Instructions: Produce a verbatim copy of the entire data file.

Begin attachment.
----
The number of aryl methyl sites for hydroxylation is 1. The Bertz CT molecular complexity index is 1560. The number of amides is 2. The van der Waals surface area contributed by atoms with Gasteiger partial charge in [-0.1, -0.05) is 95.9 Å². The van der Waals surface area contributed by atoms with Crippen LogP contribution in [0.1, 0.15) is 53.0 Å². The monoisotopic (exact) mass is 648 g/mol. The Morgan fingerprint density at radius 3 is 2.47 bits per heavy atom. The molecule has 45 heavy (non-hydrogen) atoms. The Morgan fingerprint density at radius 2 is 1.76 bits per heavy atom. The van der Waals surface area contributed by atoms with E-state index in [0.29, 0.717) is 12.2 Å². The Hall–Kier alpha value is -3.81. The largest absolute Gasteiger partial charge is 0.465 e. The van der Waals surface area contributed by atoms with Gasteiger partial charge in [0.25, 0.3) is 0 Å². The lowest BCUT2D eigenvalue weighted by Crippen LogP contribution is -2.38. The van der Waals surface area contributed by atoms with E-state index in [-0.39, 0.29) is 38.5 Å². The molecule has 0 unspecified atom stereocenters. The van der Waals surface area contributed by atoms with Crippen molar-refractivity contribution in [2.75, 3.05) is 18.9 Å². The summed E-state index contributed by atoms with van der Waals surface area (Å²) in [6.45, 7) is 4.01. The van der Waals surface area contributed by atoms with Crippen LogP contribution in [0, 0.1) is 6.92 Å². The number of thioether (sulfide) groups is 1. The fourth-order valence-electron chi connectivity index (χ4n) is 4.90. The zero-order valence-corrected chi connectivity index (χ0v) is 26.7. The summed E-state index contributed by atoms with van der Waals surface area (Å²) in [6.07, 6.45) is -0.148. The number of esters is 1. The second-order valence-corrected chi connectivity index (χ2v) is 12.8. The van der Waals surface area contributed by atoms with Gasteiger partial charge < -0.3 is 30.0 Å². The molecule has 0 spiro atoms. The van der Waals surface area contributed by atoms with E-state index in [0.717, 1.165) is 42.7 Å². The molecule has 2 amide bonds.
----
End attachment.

The number of aryl methyl sites for hydroxylation is 1. The Bertz CT molecular complexity index is 1560. The number of amides is 2. The van der Waals surface area contributed by atoms with Gasteiger partial charge in [-0.1, -0.05) is 95.9 Å². The van der Waals surface area contributed by atoms with Crippen LogP contribution in [0.1, 0.15) is 53.0 Å². The monoisotopic (exact) mass is 648 g/mol. The Morgan fingerprint density at radius 3 is 2.47 bits per heavy atom. The molecule has 45 heavy (non-hydrogen) atoms. The Morgan fingerprint density at radius 2 is 1.76 bits per heavy atom. The van der Waals surface area contributed by atoms with E-state index in [0.29, 0.717) is 12.2 Å². The Hall–Kier alpha value is -3.81. The largest absolute Gasteiger partial charge is 0.465 e. The van der Waals surface area contributed by atoms with Gasteiger partial charge in [0.25, 0.3) is 0 Å². The lowest BCUT2D eigenvalue weighted by Crippen LogP contribution is -2.38. The van der Waals surface area contributed by atoms with E-state index in [-0.39, 0.29) is 38.5 Å². The molecule has 0 unspecified atom stereocenters. The van der Waals surface area contributed by atoms with Crippen molar-refractivity contribution in [2.75, 3.05) is 18.9 Å². The summed E-state index contributed by atoms with van der Waals surface area (Å²) in [6.45, 7) is 4.01. The van der Waals surface area contributed by atoms with Crippen LogP contribution in [0, 0.1) is 6.92 Å². The number of thioether (sulfide) groups is 1. The fourth-order valence-electron chi connectivity index (χ4n) is 4.90. The zero-order valence-corrected chi connectivity index (χ0v) is 26.7. The summed E-state index contributed by atoms with van der Waals surface area (Å²) in [6.07, 6.45) is -0.148. The number of esters is 1. The second-order valence-corrected chi connectivity index (χ2v) is 12.8. The van der Waals surface area contributed by atoms with Gasteiger partial charge < -0.3 is 30.0 Å². The molecule has 0 spiro atoms. The van der Waals surface area contributed by atoms with E-state index in [0.717, 1.165) is 42.7 Å². The molecule has 2 amide bonds.